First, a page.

We left the place stoned, and excited and crashed with a fan who is now our friend, Bill. He let us cook a late night meal in his kitchen and played us records and kept his skull bong packed and we lived like kings, as if Bill was a long lost family member who just happened to be into all the same shit we were. In the morning he drove us around from thrift store, to video store, to an Indian buffet and we even shot a quick teaser in his pimped out black light room. That afternoon we left him with Jerry’s in our hands and tears in our eyes, singing his praises every ten minutes on the road to Wichita, “Man that guy was awesome!”
The theater in Wichita was a giant haunted mansion, like Ghost Hunters haunted. The promoter warned us that it was a little tough to bring people out to shows in Wichita and that there was a surprise Murder By Death show that night, which would take some of our audience, but all I could say in return was, “On a scale of one to ten, how haunted is this place, and can we sleep here?” The answer we received was ten. Everyone had ghost stories, and we were able to sleep in the old Women’s League mansion that was apparently famously haunted (seriously it was featured on Ghost Hunters). We did our show in the giant hall for, count em, 9 people. On top of that the electricity shat out on us and my keyboard and amp would not stay on. But the people who did come seemed enthused and the promoter took us out to a local sludge metal show for pizza and beer weed. Pulling the Terrible Van up to the tiny rock club brought us more open mouthed stares and we pushed our way through the confused bar dwellers to order a pizza and booze. Then it was back to the haunted house to sleep with the ghosts. I tried really hard to stay awake and keep my eyes and ears open for any ghouls while on the floor in my sleeping bag in the admittedly very creepy living area (that no one lives in anymore) of the hundred year old mansion. But alas, we couldn’t fight the exhaustion of constant travel and we all fell asleep without a single ghost experience. The spirits must not have liked the show or maybe they were disappointed in us for having no draw in town.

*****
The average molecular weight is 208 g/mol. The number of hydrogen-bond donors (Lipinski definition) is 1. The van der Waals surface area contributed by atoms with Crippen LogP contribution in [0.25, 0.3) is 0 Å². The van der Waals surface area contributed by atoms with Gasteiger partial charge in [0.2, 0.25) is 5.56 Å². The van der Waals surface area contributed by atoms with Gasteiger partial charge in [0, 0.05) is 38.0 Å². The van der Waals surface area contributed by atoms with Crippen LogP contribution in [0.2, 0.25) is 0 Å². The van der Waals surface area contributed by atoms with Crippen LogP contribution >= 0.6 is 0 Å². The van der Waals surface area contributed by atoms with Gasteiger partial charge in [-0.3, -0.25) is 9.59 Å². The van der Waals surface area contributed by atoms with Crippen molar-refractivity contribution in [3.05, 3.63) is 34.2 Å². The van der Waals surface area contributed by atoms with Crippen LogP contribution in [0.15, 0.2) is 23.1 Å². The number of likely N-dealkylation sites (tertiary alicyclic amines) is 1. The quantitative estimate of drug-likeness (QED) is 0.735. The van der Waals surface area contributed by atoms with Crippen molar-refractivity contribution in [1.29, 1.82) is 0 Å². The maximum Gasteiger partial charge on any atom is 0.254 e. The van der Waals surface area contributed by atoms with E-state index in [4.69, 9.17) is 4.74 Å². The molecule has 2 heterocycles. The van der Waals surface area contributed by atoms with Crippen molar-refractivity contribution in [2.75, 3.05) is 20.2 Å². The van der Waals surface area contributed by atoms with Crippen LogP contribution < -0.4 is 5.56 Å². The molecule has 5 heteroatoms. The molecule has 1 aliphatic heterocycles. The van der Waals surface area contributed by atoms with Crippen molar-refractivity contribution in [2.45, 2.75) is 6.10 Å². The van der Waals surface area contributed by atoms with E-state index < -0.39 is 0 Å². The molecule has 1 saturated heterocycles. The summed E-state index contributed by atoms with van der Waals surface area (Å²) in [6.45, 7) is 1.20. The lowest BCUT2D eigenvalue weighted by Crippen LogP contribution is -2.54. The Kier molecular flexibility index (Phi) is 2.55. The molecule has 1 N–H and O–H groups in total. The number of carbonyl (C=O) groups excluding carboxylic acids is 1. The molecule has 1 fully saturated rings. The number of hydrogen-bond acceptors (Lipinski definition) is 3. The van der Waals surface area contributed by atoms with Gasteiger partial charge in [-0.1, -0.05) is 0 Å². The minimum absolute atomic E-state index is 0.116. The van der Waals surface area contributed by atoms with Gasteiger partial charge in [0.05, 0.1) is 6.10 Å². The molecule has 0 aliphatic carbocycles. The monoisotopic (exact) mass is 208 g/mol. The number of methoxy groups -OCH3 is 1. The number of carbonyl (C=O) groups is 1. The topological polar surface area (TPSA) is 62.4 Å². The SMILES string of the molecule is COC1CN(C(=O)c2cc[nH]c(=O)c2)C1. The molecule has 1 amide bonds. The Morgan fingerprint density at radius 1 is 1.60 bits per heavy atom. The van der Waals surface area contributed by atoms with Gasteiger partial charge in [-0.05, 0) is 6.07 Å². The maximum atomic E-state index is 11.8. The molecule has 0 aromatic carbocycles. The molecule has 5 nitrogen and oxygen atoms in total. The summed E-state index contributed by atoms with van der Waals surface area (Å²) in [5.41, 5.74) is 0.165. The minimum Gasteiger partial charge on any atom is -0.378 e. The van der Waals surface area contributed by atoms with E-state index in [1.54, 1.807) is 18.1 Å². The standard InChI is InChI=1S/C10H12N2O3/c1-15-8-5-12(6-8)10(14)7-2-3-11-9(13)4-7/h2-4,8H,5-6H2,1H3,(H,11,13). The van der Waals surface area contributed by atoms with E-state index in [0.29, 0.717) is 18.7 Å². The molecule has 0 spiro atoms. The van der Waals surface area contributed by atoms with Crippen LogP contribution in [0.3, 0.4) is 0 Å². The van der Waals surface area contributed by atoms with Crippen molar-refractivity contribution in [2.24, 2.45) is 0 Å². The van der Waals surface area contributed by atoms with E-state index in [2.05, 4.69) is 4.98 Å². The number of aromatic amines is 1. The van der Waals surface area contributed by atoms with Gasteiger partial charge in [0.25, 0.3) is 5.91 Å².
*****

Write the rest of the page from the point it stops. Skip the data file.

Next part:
I just realized that I’ve skipped over the part where an older local meth head screamed at me and charged me and shoved me at the metal show, and it occurs to me that I have too much to say, but maybe not enough time or energy to say it? Perhaps that aside should have gone unsaid. Maybe I will have to get a little better at editing myself because I have not yet gotten to the strippers and saloons or the snowstorms in the mountains without van heat. But for now I have to pack up and head out to another show and though we’ve been doing it for three weeks now, I’m very excited. There is no been there done that when it comes to performing for cool people. I’m no longer nervous before performing, however what does make me a little uneasy is that this is still just the beginning. So, bear with me. We have a long way to go.
Brian Kamerer is a writer and a musician and a lover of dogs. See the tour dates here. Read Brian’s fiction here and check out Brian’s music here.